They turn statements into questions: a raise of pitch at the end of the sentence or an actual phrase, like "........., you know?" or "............, eh?" They indicate that you're not confident in your communication skills.
Ask a specific question instead, such as "Does that make sense so far?"
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When you constantly take over normal words and use them in odd ways to make them sound "businessy", people will most likely roll their eyes.
Stick to using words as they're defined in the dictionary.
Unoriginal expressions used so frequently that they've actually lost meaning like "out-of-the-box thinking" could reveal a lack of respect for the listener.
Avoid metaphors completely or use original ones. If that's too hard, tweak the wording of clichés to make them less cliché-ish.
Using big, impressive sounding words rather than smaller, common ones can leave listeners with the impression that you're pompous and pretentious.
The fix, in this case, is a big dose of humility.
These are words or sounds you insert into sentences when you're pausing to think. Examples: 'um', 'like'. Too much of these will annoy your audience.
When you simply pause in silence, rather than trying to fill the thinking space with the hiccup, you end up sounding wise and like you're choosing your words carefully.
These are attempts to disguise ugly facts as abstractions. Examples: using "development opportunity" when you mean "drudgery," or saying "rightsizing" when you mean "firing people." They mark you as a coward.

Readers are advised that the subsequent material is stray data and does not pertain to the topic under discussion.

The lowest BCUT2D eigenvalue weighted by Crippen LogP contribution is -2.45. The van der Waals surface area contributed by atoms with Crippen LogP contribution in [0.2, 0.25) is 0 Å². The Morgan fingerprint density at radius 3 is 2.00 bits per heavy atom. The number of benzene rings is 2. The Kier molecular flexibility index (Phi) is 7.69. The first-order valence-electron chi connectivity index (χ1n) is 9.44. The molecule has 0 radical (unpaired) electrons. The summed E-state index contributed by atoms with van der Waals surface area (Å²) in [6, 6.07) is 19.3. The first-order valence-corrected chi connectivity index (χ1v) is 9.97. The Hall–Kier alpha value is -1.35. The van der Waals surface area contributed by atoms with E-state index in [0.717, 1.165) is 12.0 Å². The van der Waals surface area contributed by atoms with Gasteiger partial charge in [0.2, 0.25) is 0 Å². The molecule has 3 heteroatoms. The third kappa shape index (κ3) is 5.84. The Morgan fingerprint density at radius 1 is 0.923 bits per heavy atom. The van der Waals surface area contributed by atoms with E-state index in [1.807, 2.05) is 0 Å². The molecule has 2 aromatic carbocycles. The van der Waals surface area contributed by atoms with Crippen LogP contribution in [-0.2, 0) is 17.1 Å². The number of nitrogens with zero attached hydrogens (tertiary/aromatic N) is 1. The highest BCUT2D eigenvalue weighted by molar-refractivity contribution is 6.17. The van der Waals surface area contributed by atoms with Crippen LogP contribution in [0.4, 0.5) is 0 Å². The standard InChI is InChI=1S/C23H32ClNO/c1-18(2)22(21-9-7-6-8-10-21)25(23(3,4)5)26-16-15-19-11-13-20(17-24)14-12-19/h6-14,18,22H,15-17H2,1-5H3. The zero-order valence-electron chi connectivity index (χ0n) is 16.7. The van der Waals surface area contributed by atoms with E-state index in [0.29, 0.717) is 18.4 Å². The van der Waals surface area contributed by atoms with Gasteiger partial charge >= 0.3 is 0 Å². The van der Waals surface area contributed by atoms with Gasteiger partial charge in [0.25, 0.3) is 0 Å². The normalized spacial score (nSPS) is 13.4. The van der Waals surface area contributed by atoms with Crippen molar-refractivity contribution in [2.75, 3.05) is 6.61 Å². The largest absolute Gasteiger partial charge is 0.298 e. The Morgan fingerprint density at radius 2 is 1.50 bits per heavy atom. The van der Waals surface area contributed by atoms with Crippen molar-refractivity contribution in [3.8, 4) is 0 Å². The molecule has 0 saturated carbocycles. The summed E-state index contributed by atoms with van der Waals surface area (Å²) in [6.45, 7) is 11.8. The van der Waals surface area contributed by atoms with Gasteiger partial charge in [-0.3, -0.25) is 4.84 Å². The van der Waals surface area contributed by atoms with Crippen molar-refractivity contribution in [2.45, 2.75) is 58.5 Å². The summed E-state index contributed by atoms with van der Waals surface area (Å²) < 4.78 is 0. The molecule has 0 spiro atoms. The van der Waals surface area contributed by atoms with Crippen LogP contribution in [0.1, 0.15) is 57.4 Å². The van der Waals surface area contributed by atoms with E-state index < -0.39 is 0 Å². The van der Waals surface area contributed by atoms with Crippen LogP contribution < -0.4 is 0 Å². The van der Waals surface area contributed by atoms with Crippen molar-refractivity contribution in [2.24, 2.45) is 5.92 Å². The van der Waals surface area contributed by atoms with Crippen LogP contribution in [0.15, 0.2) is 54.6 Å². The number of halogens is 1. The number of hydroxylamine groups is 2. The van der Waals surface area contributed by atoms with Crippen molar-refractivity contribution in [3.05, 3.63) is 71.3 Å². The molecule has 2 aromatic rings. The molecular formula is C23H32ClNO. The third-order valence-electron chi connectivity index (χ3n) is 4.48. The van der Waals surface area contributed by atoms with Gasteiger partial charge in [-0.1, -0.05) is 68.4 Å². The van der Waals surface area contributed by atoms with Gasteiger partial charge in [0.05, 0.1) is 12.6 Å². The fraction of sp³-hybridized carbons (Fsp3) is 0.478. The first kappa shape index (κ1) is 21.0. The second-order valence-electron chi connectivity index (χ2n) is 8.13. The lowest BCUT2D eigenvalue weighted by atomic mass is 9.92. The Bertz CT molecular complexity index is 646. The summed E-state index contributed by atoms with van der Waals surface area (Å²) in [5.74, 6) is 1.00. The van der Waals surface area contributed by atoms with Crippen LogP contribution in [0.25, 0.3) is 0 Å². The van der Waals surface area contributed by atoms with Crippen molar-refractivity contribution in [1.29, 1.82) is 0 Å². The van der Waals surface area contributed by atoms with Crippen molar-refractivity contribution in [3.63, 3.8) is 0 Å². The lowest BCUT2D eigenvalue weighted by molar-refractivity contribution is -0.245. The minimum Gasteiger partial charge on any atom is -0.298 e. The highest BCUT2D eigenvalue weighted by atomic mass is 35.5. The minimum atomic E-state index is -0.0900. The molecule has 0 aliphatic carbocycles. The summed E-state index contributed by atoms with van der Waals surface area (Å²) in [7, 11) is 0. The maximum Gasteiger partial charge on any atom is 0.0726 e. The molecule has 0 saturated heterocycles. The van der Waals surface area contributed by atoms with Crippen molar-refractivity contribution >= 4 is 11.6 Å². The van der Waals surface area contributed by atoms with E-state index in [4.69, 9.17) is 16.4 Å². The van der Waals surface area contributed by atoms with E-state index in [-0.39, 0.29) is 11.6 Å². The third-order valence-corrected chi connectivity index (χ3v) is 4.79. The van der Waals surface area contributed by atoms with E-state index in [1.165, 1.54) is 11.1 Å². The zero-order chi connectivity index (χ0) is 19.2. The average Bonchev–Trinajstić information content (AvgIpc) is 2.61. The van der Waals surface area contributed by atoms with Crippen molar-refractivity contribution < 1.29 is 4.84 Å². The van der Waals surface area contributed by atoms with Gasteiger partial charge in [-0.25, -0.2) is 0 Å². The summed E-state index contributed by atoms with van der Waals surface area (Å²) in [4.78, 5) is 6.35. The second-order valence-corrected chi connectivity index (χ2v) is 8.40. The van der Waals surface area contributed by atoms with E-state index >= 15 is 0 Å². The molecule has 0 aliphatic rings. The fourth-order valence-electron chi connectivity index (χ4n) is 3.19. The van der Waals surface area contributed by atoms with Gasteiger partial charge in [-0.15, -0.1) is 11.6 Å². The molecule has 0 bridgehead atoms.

You'll get more respect and credibility in the long run for telling unpleasant truths than for pleasant-sounding lies.
This is what people do when they feel socially obligated to apologize but they aren't really sorry. This ends up being even more offensive. Example: "I'm sorry if anybody was offended."
If you can't apologize from the heart, don't bother, because you're not really apologizing.
This consists of blurting out a stream of facts or observations before finding out which ones (if any) might actually be of interest to the listener.
To avoid this, ask questions, respond to comments, figure out what's needed, and only then trot out facts and observations that are immediately relevant.
It is a logical fallacy and it happens when we choose and focus only on evidence that supports our views and arguments while ignoring anything that may contradict us.
A good apology takes two people: the giver and the receiver. An apology that heals is based on kindness, generosity, and compassion.
The recipient accepts it with grace and, in turn, offers forgiveness. Without forgiveness, it cannot heal.
The first words you write are the first draft. Writing is thinking. You'll rarely know what exactly you want to say when you start writing.
The time you put into editing, reworking and refining turns your first draft into a second draft, and then into a third. If you keep refining it over days or weeks or even years, it eventually becomes something great.